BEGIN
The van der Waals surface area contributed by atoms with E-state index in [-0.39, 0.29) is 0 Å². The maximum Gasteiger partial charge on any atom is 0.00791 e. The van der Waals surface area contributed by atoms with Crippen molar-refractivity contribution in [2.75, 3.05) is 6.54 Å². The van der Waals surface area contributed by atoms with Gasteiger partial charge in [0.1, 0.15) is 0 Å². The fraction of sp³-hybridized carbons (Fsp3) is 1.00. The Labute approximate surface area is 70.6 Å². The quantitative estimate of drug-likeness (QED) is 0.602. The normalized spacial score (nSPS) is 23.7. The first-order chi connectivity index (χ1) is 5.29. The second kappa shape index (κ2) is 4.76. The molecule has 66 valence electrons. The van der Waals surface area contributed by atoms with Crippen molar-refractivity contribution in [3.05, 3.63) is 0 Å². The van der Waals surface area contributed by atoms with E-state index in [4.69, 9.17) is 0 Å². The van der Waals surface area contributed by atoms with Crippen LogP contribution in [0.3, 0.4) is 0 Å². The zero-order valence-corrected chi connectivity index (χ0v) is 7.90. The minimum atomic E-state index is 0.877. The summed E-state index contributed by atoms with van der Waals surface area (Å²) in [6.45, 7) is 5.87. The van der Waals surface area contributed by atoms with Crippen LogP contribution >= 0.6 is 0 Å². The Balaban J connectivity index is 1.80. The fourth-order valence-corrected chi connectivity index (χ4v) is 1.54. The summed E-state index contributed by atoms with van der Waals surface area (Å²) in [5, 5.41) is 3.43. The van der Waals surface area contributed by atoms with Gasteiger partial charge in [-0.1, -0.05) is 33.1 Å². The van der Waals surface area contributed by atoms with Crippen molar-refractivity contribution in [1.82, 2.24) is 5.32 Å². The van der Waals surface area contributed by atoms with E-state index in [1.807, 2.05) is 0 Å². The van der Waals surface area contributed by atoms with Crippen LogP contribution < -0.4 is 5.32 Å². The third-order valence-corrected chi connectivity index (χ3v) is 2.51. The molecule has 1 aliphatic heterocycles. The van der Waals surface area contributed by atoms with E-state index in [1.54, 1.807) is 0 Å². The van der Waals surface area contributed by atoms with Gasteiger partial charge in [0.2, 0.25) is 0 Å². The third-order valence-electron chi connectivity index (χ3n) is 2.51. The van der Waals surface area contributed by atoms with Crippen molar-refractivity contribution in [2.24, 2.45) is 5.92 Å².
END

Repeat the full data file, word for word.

The van der Waals surface area contributed by atoms with E-state index in [-0.39, 0.29) is 0 Å². The maximum Gasteiger partial charge on any atom is 0.00791 e. The van der Waals surface area contributed by atoms with Crippen molar-refractivity contribution in [2.75, 3.05) is 6.54 Å². The van der Waals surface area contributed by atoms with Gasteiger partial charge in [0.1, 0.15) is 0 Å². The fraction of sp³-hybridized carbons (Fsp3) is 1.00. The Labute approximate surface area is 70.6 Å². The quantitative estimate of drug-likeness (QED) is 0.602. The normalized spacial score (nSPS) is 23.7. The first-order chi connectivity index (χ1) is 5.29. The second kappa shape index (κ2) is 4.76. The molecule has 66 valence electrons. The van der Waals surface area contributed by atoms with Crippen molar-refractivity contribution in [3.05, 3.63) is 0 Å². The van der Waals surface area contributed by atoms with E-state index in [4.69, 9.17) is 0 Å². The van der Waals surface area contributed by atoms with Crippen LogP contribution in [0.3, 0.4) is 0 Å². The zero-order valence-corrected chi connectivity index (χ0v) is 7.90. The minimum atomic E-state index is 0.877. The summed E-state index contributed by atoms with van der Waals surface area (Å²) in [6.45, 7) is 5.87. The van der Waals surface area contributed by atoms with Crippen LogP contribution >= 0.6 is 0 Å². The Balaban J connectivity index is 1.80. The fourth-order valence-corrected chi connectivity index (χ4v) is 1.54. The summed E-state index contributed by atoms with van der Waals surface area (Å²) in [5, 5.41) is 3.43. The van der Waals surface area contributed by atoms with Gasteiger partial charge in [-0.1, -0.05) is 33.1 Å². The van der Waals surface area contributed by atoms with Crippen molar-refractivity contribution in [1.82, 2.24) is 5.32 Å². The van der Waals surface area contributed by atoms with E-state index in [1.807, 2.05) is 0 Å². The van der Waals surface area contributed by atoms with Crippen LogP contribution < -0.4 is 5.32 Å². The third-order valence-corrected chi connectivity index (χ3v) is 2.51. The molecule has 1 aliphatic heterocycles. The van der Waals surface area contributed by atoms with E-state index in [1.54, 1.807) is 0 Å². The van der Waals surface area contributed by atoms with Gasteiger partial charge in [0.2, 0.25) is 0 Å². The third-order valence-electron chi connectivity index (χ3n) is 2.51. The van der Waals surface area contributed by atoms with Crippen molar-refractivity contribution in [2.24, 2.45) is 5.92 Å².